Brussels, 24 April 2015/ ACP: As African, Caribbean and Pacific regions step up talks conclude Economic Partnership Agreements (EPA) with the European Union, the African island nation of Seychelles is well into the implementation of its interim EPA with the EU which it signed along with Mauritius, Madagascar and Zimbabwe in 2009 and ratified in 2012.
At the most recent ACP Council of Ministers meeting in December, Seychelles’ Secretary of State for Foreign Affairs Barry Faure said the interim EPA “saved the economy”.
“[Given] the position that the government was in, there would have been catastrophic consequences had we not as a country, together with our other neighbours in the ESA [Eastern and Southern Africa] region signed the interim EPA,” he said.
Other negotiating regions of the ACP (five in Africa and one in the Pacific) are at various stages of progress, amidst strong pushes for and against the agreements as they are currently framed, from ACP and EU-based officials, civil society groups and experts.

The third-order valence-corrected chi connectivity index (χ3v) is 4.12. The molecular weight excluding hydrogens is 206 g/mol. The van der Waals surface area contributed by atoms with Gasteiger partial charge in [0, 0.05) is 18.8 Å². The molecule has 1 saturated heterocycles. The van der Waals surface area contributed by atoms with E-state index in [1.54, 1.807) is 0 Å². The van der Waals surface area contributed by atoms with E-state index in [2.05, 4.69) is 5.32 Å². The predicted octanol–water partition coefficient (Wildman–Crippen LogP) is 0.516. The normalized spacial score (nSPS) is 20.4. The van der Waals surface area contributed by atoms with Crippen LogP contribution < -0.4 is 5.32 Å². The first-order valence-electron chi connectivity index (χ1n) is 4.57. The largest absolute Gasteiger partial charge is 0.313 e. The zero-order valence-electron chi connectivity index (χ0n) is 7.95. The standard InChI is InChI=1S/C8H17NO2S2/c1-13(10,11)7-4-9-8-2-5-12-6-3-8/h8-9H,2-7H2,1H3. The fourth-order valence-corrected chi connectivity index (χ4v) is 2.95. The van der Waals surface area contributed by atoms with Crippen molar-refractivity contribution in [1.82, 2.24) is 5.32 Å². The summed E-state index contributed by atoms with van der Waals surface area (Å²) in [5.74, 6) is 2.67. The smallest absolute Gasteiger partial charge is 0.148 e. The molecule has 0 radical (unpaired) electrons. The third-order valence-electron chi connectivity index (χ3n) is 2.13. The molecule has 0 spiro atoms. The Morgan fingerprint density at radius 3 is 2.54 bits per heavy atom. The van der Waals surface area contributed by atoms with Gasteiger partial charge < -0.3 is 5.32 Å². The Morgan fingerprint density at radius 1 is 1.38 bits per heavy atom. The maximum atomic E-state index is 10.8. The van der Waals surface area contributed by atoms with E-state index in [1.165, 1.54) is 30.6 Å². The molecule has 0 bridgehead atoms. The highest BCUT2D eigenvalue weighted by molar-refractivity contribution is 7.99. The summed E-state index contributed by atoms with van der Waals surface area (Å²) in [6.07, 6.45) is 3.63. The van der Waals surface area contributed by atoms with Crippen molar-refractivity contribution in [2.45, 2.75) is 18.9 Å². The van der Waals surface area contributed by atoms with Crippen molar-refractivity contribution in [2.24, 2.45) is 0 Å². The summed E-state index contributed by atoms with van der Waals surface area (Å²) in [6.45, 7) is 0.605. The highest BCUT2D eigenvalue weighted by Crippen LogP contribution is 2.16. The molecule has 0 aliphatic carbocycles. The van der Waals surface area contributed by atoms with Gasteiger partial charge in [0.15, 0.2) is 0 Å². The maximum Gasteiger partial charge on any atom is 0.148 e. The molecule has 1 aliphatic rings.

Western Africa was the closest to concluding a full regional EPA last month, but Heads of State refused to sign the agreement at the last minute, until divergences over technical issues were smoothed out with the EU side.
“Seychelles signed it because we realised that had we not signed it we would be in a vacuum. The other countries do not feel this deep need to do so. I think it is alright for them to feel like that… Countries need to be allowed to have the space to plan as they wish,” stated Mr Faure.
ACP countries have historically enjoyed non-reciprocal duty free, quota free access to European markets as part of its privileged ACP-EU relationship. However, the framework did not conform to WTO rules on free trade and the Economic Partnership Agreements were put forward to ensure WTO-compatibility, while fostering economic development in ACP countries.
Negotiations began in 2002, with aims to close deals by 2007. When this did not happen, EU moved for “interim” trade agreements that maintained ACP special access to EU markets while full regional EPAs continued to be negotiated. Those that did not sign on, such as Nigeria, were forced to start paying tariffs to enter EU markets.
Only the Caribbean region (15 countries) have concluded and begun implementing a full regional EPA with the EU.
Mr Faure added that while there are challenges in the implementation of the interim EPA, the issues are “secondary” to the growth of the economy. One such challenge is the need to sign customs administration agreements with other countries on cumulation in order to qualify under the rules of origin. Development funds also took some time to be delivered.
“[Countries need] to have sufficient policy space for them to open up their markets as and when they feel like it. It really depends on the country. They need to do the economics and make the decision,” he said.
– ACP Press